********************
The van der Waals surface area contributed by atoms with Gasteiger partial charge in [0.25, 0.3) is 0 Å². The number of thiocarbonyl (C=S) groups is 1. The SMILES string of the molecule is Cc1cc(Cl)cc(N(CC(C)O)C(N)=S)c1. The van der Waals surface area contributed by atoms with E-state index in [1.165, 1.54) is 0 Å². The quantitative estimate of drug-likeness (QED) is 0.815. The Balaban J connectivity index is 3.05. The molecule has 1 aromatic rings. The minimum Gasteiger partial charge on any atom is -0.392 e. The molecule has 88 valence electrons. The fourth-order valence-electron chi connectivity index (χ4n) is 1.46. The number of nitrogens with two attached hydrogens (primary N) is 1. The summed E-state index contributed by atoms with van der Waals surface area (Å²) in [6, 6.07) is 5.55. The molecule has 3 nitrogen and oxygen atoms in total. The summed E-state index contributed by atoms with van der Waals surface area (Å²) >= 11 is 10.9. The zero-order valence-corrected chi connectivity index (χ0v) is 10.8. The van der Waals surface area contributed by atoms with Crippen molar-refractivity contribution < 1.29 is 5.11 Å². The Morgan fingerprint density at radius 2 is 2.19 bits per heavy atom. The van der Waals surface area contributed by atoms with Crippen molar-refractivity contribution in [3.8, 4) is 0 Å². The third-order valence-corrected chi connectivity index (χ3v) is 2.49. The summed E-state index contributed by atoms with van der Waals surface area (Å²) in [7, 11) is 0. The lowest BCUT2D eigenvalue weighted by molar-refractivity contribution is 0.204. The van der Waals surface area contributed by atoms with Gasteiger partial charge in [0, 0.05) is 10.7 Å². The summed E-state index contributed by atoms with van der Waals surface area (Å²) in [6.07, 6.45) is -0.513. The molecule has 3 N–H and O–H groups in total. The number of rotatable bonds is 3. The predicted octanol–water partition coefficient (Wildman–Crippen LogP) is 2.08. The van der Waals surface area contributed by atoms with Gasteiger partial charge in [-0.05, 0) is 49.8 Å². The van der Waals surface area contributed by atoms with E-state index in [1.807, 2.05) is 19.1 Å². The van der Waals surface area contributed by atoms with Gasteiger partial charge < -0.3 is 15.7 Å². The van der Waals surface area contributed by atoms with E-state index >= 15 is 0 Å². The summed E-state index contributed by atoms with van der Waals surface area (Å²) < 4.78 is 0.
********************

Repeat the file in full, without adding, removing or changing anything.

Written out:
The van der Waals surface area contributed by atoms with Gasteiger partial charge in [0.25, 0.3) is 0 Å². The number of thiocarbonyl (C=S) groups is 1. The SMILES string of the molecule is Cc1cc(Cl)cc(N(CC(C)O)C(N)=S)c1. The van der Waals surface area contributed by atoms with E-state index in [1.165, 1.54) is 0 Å². The quantitative estimate of drug-likeness (QED) is 0.815. The Balaban J connectivity index is 3.05. The molecule has 1 aromatic rings. The minimum Gasteiger partial charge on any atom is -0.392 e. The molecule has 88 valence electrons. The fourth-order valence-electron chi connectivity index (χ4n) is 1.46. The number of nitrogens with two attached hydrogens (primary N) is 1. The summed E-state index contributed by atoms with van der Waals surface area (Å²) in [6, 6.07) is 5.55. The molecule has 3 nitrogen and oxygen atoms in total. The summed E-state index contributed by atoms with van der Waals surface area (Å²) >= 11 is 10.9. The zero-order valence-corrected chi connectivity index (χ0v) is 10.8. The van der Waals surface area contributed by atoms with Crippen molar-refractivity contribution < 1.29 is 5.11 Å². The Morgan fingerprint density at radius 2 is 2.19 bits per heavy atom. The van der Waals surface area contributed by atoms with Crippen molar-refractivity contribution in [3.8, 4) is 0 Å². The third-order valence-corrected chi connectivity index (χ3v) is 2.49. The summed E-state index contributed by atoms with van der Waals surface area (Å²) in [7, 11) is 0. The lowest BCUT2D eigenvalue weighted by molar-refractivity contribution is 0.204. The van der Waals surface area contributed by atoms with Gasteiger partial charge in [0, 0.05) is 10.7 Å². The summed E-state index contributed by atoms with van der Waals surface area (Å²) in [6.07, 6.45) is -0.513. The molecule has 3 N–H and O–H groups in total. The number of rotatable bonds is 3. The predicted octanol–water partition coefficient (Wildman–Crippen LogP) is 2.08. The van der Waals surface area contributed by atoms with Gasteiger partial charge in [-0.05, 0) is 49.8 Å². The van der Waals surface area contributed by atoms with E-state index in [1.807, 2.05) is 19.1 Å². The van der Waals surface area contributed by atoms with Gasteiger partial charge < -0.3 is 15.7 Å². The van der Waals surface area contributed by atoms with E-state index >= 15 is 0 Å². The summed E-state index contributed by atoms with van der Waals surface area (Å²) < 4.78 is 0.